Even though he’s whiffing like a champ, his fly ball rates jumped from 39% to 42%, and he cut his grounders from 46% to 40%. He’s made great strides towards fitting an actual power hitter build, even if his physical build looks nothing like it. And even though he’s chasing crazy amounts of pitches, his contact on them is higher than league average (65.2% to 62.1%), allowing himself more on base opportunities.

While what we see under the hood is nice, so is the comparison forecasts that we have from past players with similar numbers. Odor’s slugging and homers are projected to come down, but not by as much as we might think given the initial conditions. His slugging is forecasted around .480 with 25+ homers. Also, his strikeouts are expected to fall some (21.4% to 18.0%) thanks to his good contact despite the chase rates, and actually that number is better than average. Plus, his walks will rebound some, but that’s not a stat that he’s ever going to be anything but a black hole at.

So yes, Odor had a crazy breakout season that he’s just not going to replicate in 2017, or perhaps in his career. But the peripheral changes that need to be made for long-term success were, and a good heap of good luck regression appears to be in his corner as he changes the calendar year.

Rougned Odor is, by definition of the kind of hitter he is, a risky pick. But the rest of the fantasy owners are way too far down on him to the point that he’s become one of the most undervalued players on the board. No need to feel dirty about picking him, especially if you can get him in the 70s range like some leagues are showing, because that’s a pick anyone will feel good about as the season goes on.

 

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James Krueger
James lives in Tampa, Florida and is often one of the 10,000 people you can see at Rays' home games. He's a huge fan of prospects, loves analyzing swing mechanics, and will eat a "Top 100" list for breakfast. Dynasty leagues are his forte, especially rebuilding teams; building a farm system is the best part.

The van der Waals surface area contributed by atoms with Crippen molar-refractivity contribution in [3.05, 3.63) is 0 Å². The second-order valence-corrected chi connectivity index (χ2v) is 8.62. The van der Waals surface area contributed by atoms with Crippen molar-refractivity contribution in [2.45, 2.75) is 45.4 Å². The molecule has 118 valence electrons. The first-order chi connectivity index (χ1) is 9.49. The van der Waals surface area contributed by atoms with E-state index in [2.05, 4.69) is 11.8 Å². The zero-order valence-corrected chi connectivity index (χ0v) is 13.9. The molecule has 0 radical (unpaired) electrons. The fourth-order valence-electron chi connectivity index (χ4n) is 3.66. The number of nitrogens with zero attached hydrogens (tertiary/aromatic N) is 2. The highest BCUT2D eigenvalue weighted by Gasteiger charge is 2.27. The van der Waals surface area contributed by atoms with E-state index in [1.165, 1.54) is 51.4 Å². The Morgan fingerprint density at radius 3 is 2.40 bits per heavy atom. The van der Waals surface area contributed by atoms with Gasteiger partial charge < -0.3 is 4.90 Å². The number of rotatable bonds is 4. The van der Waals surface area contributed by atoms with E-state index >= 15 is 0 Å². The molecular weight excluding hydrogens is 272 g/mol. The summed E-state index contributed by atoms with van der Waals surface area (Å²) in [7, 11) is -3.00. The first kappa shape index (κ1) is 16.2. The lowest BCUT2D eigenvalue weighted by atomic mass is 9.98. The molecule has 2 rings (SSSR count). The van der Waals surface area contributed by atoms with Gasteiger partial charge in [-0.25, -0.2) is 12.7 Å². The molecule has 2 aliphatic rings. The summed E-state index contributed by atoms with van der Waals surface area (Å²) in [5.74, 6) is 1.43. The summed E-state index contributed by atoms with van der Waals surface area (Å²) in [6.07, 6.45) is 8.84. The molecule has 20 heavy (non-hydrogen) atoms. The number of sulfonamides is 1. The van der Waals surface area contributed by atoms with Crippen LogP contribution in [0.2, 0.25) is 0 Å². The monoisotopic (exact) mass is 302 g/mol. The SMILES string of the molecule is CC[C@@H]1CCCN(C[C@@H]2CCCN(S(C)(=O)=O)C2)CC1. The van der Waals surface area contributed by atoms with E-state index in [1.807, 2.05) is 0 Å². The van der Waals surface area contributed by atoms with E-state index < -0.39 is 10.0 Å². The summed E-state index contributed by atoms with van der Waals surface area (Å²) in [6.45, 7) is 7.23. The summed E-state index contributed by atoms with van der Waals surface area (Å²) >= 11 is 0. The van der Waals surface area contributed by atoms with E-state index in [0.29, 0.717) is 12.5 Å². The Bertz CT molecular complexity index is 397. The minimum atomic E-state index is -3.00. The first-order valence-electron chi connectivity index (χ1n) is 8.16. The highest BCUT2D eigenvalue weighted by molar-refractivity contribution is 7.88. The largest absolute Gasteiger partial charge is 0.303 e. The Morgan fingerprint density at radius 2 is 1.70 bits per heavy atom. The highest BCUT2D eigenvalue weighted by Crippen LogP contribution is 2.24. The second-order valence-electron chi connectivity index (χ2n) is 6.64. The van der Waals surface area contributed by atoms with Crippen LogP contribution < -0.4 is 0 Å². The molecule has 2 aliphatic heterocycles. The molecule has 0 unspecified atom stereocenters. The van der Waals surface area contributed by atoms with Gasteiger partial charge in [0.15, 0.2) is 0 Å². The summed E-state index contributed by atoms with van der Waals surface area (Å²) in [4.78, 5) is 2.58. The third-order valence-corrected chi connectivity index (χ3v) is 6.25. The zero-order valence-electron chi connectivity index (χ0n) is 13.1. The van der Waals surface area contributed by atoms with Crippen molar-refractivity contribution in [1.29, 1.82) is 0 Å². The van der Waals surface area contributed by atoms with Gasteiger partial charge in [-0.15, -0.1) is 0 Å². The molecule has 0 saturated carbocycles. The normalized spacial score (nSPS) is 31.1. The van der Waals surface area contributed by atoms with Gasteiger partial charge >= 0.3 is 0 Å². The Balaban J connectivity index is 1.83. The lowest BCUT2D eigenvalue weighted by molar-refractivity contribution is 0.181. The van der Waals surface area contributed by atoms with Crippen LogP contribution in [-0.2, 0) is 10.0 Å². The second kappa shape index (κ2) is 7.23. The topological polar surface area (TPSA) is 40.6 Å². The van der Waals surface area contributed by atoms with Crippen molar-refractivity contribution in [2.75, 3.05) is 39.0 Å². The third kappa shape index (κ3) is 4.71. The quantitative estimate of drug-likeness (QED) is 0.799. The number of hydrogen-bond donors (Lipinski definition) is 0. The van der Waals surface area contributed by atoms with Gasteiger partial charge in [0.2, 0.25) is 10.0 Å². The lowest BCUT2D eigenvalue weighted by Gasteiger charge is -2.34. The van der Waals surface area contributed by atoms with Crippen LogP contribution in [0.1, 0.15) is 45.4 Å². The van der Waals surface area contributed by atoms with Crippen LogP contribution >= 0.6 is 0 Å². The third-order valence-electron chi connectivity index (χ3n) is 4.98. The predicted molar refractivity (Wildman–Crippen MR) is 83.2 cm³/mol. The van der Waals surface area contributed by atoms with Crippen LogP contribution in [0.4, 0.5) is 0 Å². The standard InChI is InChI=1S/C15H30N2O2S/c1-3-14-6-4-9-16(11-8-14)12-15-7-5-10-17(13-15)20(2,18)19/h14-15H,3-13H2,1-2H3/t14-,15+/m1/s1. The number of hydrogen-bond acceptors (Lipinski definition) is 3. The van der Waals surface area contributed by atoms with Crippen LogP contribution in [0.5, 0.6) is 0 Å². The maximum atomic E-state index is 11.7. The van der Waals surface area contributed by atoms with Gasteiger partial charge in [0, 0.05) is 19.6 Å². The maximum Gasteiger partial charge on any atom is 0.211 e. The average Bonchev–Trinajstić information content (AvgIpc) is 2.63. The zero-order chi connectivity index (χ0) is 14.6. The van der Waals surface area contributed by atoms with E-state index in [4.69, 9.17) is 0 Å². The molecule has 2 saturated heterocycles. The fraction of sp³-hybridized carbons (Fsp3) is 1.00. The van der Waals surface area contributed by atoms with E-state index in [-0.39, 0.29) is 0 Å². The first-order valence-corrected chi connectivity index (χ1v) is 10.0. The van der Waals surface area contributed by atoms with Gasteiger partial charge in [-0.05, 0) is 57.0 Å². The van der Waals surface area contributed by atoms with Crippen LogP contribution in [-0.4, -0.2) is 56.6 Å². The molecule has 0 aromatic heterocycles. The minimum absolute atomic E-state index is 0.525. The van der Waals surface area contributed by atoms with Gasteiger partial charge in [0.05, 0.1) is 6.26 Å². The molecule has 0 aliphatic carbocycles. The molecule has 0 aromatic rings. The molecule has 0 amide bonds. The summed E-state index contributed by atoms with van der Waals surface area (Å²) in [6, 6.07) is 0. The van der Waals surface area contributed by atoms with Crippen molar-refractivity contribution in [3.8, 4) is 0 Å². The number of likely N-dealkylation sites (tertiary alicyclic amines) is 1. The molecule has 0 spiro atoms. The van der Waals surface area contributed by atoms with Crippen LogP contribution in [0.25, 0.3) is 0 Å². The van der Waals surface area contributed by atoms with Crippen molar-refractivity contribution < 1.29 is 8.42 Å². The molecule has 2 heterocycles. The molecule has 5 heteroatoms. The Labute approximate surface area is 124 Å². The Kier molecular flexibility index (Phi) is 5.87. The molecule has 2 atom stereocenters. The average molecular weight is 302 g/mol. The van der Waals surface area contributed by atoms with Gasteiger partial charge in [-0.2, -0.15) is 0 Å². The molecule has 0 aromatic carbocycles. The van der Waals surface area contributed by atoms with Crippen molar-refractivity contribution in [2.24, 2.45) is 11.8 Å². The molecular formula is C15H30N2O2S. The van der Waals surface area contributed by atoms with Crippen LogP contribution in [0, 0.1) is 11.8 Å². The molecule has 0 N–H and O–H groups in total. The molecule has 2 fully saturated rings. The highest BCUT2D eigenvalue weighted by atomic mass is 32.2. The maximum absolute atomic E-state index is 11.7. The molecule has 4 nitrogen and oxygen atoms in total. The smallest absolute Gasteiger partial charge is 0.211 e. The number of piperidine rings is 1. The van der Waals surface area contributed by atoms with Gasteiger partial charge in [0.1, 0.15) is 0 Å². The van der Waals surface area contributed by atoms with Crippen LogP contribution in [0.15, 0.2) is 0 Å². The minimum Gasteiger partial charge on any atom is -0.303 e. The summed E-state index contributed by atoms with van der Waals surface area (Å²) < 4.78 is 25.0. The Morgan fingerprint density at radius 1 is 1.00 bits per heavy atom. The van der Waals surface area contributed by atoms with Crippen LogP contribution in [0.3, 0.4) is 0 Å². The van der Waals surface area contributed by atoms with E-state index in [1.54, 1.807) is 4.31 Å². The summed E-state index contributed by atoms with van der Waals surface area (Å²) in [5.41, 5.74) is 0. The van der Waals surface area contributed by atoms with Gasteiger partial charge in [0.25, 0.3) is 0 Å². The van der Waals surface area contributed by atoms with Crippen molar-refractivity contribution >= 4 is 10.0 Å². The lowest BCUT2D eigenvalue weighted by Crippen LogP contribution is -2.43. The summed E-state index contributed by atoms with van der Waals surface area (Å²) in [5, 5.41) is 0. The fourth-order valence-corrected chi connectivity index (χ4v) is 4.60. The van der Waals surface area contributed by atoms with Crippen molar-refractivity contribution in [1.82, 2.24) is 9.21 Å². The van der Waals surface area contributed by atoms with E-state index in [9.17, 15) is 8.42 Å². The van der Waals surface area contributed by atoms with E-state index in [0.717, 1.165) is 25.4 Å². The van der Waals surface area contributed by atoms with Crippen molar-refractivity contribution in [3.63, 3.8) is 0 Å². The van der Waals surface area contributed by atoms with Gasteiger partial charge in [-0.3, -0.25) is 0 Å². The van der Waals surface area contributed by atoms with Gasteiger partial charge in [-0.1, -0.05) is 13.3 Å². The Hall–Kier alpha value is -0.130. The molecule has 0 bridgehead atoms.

James Krueger

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2 comments on “Rougned Odor’s fantasy conundrum

  1. James, are those ADP numbers for keeper or seasonal leagues? I’m wondering how you feel about Odor’s keeper prospects considering he is so young.

  2. Thanks for the writeup, Odor will be an interesting player to watch this year. What’s interesting to me is his unprecedented power production. For second basemen 22-and-under, Odor has the record for most home runs in a season with his 33 last year. That’s a whopping 11 home runs ahead of second place. His 16HR 2015 campaign also makes the top ten. You can expand the age range too – Odor has the most home runs by a second baseman age 23-and-under, 24-and-under, and 25-and-under. Given his historic power production for a young second baseman, I’m wondering if there might be more in the tank. I’m not suggesting he’s going to add even more power, but maybe improve that walk rate a little bit back to where it was in 2015. He has an ability to hit home runs no young second baseman has had before. Of course, it’s also possible the whiffs come back to bit him, but even if his production takes a dive in 2017, he’s an interesting dynasty option.